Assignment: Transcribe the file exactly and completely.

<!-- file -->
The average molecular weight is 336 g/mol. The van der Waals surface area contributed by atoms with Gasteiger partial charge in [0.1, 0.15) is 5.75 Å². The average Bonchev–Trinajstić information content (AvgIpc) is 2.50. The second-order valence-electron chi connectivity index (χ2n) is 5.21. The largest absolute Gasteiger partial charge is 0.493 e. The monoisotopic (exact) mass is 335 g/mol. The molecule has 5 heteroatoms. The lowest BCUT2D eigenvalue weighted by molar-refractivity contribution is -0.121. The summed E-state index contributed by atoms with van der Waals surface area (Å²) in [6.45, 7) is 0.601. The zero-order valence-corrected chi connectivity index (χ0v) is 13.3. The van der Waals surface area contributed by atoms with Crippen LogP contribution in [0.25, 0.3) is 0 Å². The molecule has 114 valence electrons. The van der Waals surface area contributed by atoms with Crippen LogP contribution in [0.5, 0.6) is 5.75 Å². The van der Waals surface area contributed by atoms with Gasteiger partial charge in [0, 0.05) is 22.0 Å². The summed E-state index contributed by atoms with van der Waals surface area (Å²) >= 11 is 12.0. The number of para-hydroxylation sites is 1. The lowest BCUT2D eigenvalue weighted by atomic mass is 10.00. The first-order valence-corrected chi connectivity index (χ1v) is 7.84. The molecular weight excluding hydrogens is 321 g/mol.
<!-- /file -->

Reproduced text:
The average molecular weight is 336 g/mol. The van der Waals surface area contributed by atoms with Gasteiger partial charge in [0.1, 0.15) is 5.75 Å². The average Bonchev–Trinajstić information content (AvgIpc) is 2.50. The second-order valence-electron chi connectivity index (χ2n) is 5.21. The largest absolute Gasteiger partial charge is 0.493 e. The monoisotopic (exact) mass is 335 g/mol. The molecule has 5 heteroatoms. The lowest BCUT2D eigenvalue weighted by molar-refractivity contribution is -0.121. The summed E-state index contributed by atoms with van der Waals surface area (Å²) in [6.45, 7) is 0.601. The zero-order valence-corrected chi connectivity index (χ0v) is 13.3. The van der Waals surface area contributed by atoms with Crippen LogP contribution in [0.25, 0.3) is 0 Å². The molecule has 114 valence electrons. The van der Waals surface area contributed by atoms with Crippen LogP contribution in [0.5, 0.6) is 5.75 Å². The van der Waals surface area contributed by atoms with Gasteiger partial charge in [0, 0.05) is 22.0 Å². The summed E-state index contributed by atoms with van der Waals surface area (Å²) >= 11 is 12.0. The number of para-hydroxylation sites is 1. The lowest BCUT2D eigenvalue weighted by atomic mass is 10.00. The first-order valence-corrected chi connectivity index (χ1v) is 7.84. The molecular weight excluding hydrogens is 321 g/mol.